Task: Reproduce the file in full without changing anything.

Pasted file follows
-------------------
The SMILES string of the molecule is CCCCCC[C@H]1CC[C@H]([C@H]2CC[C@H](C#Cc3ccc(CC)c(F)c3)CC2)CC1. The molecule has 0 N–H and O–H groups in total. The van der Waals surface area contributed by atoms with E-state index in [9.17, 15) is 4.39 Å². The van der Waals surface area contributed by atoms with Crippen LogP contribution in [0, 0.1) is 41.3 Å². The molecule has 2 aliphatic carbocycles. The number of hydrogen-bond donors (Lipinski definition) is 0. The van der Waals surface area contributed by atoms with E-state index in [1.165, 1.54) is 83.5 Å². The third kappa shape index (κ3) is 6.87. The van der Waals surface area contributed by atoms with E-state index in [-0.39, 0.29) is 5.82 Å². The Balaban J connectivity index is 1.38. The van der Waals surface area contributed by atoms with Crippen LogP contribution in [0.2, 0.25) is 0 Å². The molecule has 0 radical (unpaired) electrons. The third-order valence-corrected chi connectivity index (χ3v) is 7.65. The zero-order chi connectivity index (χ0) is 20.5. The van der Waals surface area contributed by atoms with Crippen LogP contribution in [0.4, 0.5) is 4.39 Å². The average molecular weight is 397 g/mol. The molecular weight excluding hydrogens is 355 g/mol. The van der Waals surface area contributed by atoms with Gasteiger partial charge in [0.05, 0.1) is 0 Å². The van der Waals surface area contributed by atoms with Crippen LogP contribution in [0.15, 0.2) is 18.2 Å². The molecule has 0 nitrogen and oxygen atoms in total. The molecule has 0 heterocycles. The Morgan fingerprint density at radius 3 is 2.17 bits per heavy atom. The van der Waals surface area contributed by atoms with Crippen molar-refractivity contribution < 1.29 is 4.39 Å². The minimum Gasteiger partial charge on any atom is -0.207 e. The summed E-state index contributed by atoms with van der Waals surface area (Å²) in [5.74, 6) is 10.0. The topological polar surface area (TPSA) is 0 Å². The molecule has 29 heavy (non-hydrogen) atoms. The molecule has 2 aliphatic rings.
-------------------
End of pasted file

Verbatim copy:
The SMILES string of the molecule is CCCCCC[C@H]1CC[C@H]([C@H]2CC[C@H](C#Cc3ccc(CC)c(F)c3)CC2)CC1. The molecule has 0 N–H and O–H groups in total. The van der Waals surface area contributed by atoms with E-state index in [9.17, 15) is 4.39 Å². The van der Waals surface area contributed by atoms with Crippen LogP contribution in [0, 0.1) is 41.3 Å². The molecule has 2 aliphatic carbocycles. The number of hydrogen-bond donors (Lipinski definition) is 0. The van der Waals surface area contributed by atoms with E-state index in [1.165, 1.54) is 83.5 Å². The third kappa shape index (κ3) is 6.87. The van der Waals surface area contributed by atoms with E-state index in [-0.39, 0.29) is 5.82 Å². The Balaban J connectivity index is 1.38. The van der Waals surface area contributed by atoms with Crippen LogP contribution in [0.2, 0.25) is 0 Å². The molecule has 0 radical (unpaired) electrons. The third-order valence-corrected chi connectivity index (χ3v) is 7.65. The zero-order chi connectivity index (χ0) is 20.5. The van der Waals surface area contributed by atoms with Crippen LogP contribution in [0.4, 0.5) is 4.39 Å². The average molecular weight is 397 g/mol. The molecular weight excluding hydrogens is 355 g/mol. The van der Waals surface area contributed by atoms with Gasteiger partial charge in [0.05, 0.1) is 0 Å². The van der Waals surface area contributed by atoms with Crippen LogP contribution in [0.15, 0.2) is 18.2 Å². The molecule has 0 nitrogen and oxygen atoms in total. The molecule has 0 heterocycles. The Morgan fingerprint density at radius 3 is 2.17 bits per heavy atom. The van der Waals surface area contributed by atoms with Crippen molar-refractivity contribution < 1.29 is 4.39 Å². The minimum Gasteiger partial charge on any atom is -0.207 e. The summed E-state index contributed by atoms with van der Waals surface area (Å²) in [5.74, 6) is 10.0. The topological polar surface area (TPSA) is 0 Å². The molecule has 29 heavy (non-hydrogen) atoms. The molecule has 2 aliphatic rings.